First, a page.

Where do you do the #some more stuff here part… before or after? Even better, since you’ve made this a custom task, will you ever really need to do anything inside the block?

    These aren’t all answers that I have. Just things that I’ve been thinking about a lot.

  • @mendicant,

    You bring up some good questions that I’m going to have to think through while playing with this idea.

    In terms of any extra work that it would take to maintain a custom task and an msbuild object – they are separate objects. I am calling ‘yield @msbuild if block_given?’ where @msbuild is a var pointing to an MSBuild object.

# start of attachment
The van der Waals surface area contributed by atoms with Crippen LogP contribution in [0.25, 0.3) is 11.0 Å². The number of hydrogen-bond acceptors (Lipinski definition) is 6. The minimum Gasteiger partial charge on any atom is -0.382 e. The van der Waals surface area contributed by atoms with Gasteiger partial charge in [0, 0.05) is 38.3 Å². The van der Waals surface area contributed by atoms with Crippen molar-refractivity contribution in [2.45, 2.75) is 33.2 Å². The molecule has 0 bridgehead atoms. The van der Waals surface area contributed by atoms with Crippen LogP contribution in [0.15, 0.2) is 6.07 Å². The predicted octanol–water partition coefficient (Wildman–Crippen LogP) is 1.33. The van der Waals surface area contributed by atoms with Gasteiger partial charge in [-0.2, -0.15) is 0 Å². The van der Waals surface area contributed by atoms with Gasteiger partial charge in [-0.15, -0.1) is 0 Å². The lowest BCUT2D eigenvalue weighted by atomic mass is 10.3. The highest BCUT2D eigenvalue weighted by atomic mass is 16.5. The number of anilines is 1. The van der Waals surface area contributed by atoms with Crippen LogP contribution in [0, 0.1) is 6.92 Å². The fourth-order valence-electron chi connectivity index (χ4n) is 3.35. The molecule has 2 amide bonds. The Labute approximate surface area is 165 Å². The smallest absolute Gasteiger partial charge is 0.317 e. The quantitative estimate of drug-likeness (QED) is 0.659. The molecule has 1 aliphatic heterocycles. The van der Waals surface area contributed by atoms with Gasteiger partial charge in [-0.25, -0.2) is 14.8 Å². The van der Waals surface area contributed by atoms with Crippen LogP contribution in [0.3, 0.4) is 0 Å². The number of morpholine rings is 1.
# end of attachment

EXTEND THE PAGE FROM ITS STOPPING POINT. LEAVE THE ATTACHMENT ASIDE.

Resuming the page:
with this in play, my custom task is all of 27 lines of code, and there’s not much else that I’ll have to do with it, if anything. I should be able to continue expanding the core MSBuild object without changing the task. this should let people have the choice of using the custom task or the generick task w/ the MSBuild class directly.

    If anyone’s interested in seeing what I’m doing, it’s up on GitHub: – it’s still very much a work in progress, though… don’t expect it to be a great solution, yet. :)

  • @mendicant,

    just checked out your ‘rubicant’ project on github… looks like great stuff! i’m probably just going to throw out what i’m playing with after a bit, and fork your solution so I can add on to it.